WASHINGTON – A group of nine protesters decided to honor Martin Luther King Jr.’s memory in the same way they spend every Monday—demonstrating for more restrictive gun control laws in front of the White House.
Linda Finkel-Talvadkar, who started the protest group, We The People For Sensible Gun Laws, in July of 2012, identified Dr. King as one of the early victims of a wave of gun violence in the U.S. that she dated to the assassination of President John F. Kennedy in 1963.
“We have to honor them and their sacrifices, especially Martin Luther King,” Finkel-Talvadkar said on the holiday dedicated to the memory of the civil rights leader. “Martin Luther King believed in nonviolence and that it’s only though peace that change can come about.”
The group, formed in the wake of the 2012 shooting at Aurora Theater in Colorado, assembles on Pennsylvania Avenue with about ten demonstrators every week, said protester and former schoolteacher Jan Fenty.
Legislation for more restrictive gun control laws introduced in the last Congress, including the Senate’s Safe Communities, Safe Schools Act, combining several gun control bills, bounced around committees but did not pass.
The White House demonstrators’ are not optimistic about the 114th Congress’ willingness to pass similar legislation.
“I don’t expect much coming from this Congress,” Finkel-Talvadkar, 63, said. “That’s not OK, but we will persevere. I think inherently, a lot of congresspeople are for common sense gun laws, but given the pressure or the desire to not be ‘primaried’ out, they choose not to voice their opinions.”
Fenty, 70, added that while the new Congress may not pass gun control laws advocated by the demonstrators, there is still cause for hope.
“Things can change,” said Fenty, a Washingtonian. “People say it’s never going to happen, but we say, years ago with the tobacco lobby we never thought we’d see all the restrictions on cigarettes that we do, so we just have to keep doing this.”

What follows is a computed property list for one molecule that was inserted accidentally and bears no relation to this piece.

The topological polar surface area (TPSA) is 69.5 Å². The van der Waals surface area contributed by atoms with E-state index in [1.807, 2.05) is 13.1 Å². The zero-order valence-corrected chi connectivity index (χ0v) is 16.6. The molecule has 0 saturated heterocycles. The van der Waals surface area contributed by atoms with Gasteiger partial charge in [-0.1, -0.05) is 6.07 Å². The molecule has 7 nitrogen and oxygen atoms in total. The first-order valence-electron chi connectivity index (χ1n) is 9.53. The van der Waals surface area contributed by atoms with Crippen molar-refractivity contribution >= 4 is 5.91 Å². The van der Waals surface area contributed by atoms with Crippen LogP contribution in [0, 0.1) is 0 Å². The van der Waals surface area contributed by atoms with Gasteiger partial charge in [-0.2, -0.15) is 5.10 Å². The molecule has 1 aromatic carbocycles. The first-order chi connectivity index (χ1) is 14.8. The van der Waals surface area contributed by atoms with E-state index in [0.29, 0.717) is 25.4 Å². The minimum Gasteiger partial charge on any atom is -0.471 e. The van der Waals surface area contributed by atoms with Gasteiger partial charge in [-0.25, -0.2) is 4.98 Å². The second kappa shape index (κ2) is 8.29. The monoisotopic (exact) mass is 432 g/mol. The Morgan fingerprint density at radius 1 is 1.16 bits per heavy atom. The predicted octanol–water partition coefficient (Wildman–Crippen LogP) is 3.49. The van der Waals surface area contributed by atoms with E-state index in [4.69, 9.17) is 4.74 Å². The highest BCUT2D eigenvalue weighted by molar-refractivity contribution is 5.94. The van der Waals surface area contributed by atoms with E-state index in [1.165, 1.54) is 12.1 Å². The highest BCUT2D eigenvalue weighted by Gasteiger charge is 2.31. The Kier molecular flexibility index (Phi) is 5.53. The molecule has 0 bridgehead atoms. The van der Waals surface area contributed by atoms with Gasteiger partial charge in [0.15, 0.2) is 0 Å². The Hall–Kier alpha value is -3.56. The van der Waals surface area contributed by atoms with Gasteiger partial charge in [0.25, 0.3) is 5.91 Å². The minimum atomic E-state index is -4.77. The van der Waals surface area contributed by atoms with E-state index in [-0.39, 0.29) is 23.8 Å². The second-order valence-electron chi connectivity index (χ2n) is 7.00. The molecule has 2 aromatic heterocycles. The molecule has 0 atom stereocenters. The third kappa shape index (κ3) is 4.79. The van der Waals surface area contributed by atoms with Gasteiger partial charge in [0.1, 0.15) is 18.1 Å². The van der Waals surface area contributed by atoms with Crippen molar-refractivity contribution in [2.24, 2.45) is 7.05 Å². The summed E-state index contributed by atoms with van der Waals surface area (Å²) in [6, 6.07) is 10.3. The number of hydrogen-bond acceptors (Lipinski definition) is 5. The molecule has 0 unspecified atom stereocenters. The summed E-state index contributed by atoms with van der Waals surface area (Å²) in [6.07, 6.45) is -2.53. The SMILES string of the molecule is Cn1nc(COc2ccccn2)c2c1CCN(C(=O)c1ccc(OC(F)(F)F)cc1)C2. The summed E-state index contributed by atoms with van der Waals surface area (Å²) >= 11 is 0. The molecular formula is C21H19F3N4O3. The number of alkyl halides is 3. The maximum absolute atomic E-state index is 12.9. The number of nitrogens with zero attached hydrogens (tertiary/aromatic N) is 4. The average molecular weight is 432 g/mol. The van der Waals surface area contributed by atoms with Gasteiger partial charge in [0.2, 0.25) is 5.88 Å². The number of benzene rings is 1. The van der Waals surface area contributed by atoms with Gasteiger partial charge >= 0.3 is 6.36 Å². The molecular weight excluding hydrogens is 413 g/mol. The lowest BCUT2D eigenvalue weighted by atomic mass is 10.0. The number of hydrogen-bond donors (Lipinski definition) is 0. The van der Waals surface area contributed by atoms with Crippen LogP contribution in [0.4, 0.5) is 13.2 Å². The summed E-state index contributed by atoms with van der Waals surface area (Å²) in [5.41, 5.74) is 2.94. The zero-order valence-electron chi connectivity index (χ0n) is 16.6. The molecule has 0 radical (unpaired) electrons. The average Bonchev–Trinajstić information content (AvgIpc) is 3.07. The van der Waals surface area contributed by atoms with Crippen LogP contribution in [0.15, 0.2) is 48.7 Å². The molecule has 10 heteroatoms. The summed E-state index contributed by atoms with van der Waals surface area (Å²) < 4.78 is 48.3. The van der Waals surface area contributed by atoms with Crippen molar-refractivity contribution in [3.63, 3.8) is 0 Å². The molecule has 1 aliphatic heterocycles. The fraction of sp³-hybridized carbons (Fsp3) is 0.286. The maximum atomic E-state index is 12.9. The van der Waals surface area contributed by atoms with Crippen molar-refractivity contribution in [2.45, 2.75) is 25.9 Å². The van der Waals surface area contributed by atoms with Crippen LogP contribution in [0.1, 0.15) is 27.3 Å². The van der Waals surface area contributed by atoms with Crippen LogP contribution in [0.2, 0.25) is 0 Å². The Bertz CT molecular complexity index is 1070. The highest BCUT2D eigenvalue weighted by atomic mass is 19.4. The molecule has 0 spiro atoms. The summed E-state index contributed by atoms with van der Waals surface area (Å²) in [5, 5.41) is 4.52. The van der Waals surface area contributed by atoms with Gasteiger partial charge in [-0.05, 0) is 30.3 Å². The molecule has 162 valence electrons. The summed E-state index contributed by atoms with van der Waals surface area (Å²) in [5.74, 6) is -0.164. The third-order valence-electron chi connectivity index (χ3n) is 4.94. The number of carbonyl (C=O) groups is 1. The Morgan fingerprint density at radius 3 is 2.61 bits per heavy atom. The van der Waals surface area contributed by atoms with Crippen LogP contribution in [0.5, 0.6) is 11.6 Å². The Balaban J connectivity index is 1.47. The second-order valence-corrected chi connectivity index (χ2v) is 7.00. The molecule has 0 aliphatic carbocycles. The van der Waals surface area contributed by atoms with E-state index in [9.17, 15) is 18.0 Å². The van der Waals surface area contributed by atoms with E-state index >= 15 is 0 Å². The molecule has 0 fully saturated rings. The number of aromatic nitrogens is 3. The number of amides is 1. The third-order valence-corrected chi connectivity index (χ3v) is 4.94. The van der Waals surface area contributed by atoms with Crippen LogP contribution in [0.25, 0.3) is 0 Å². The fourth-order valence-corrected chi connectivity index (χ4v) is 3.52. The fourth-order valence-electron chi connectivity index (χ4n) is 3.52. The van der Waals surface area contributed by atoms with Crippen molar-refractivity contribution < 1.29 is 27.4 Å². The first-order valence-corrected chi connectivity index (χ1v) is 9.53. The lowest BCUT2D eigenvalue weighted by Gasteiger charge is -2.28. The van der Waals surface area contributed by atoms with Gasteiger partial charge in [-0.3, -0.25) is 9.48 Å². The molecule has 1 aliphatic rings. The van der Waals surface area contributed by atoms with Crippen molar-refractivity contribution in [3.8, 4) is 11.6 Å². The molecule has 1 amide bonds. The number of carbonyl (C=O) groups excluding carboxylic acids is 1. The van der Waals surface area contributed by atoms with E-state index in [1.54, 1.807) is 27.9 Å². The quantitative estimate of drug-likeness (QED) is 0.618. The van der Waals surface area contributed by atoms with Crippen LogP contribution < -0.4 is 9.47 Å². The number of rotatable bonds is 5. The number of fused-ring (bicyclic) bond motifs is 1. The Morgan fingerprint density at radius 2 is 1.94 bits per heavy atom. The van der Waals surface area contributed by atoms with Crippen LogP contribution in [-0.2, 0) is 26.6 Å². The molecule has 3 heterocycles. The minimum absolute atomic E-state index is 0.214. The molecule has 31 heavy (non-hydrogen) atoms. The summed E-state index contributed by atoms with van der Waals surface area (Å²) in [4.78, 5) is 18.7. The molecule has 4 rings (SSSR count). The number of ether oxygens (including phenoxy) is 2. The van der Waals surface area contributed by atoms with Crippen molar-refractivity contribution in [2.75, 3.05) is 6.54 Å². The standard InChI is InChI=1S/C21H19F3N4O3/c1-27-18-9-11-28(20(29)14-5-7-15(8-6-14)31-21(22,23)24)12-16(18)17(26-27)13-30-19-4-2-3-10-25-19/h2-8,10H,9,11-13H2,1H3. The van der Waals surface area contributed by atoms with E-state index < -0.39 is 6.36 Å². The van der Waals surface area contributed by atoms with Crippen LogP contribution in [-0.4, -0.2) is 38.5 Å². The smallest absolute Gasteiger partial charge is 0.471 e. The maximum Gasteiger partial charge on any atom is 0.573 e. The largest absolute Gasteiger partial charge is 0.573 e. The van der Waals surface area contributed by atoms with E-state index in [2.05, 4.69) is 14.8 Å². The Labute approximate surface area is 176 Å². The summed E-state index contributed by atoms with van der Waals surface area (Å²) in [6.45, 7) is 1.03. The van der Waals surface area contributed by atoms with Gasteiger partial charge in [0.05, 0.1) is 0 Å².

The Newtown Action Alliance, a grassroots organization for “smarter, safer gun laws,” formed in the wake of the shootings at Sandy Hook Elementary in Newtown, Conn. It is one of many groups working to push more restrictive gun control through Congress.
“We’ve been working to change the conversation which will ultimately change the culture and change the laws,” said Po Murray, chairwoman of the alliance. “We want to make sure that we keep guns away from dangerous people.”
One person hoping to bring about this change is Rep. Robin Kelly, D-Ill., who introduced the Keeping Guns from High-Risk Individuals Act on Jan. 8. The bill would clarify and strengthen existing law prohibiting the distribution of firearms to certain classes of high-risk individuals such as individuals convicted of a felony. The National Rifle Association’s Institute for Legislative Action, the NRA’s lobbying arm. , opposes many of the restrictions advocated by gun control groups, including bans on assault weapons and high-capacity magazines and more extensive state and federal level background checks to cover sales at gun shows. The NRA and other gun rights groups cite the Second Amendment to the Constitution as protecting the individual right to bear arms.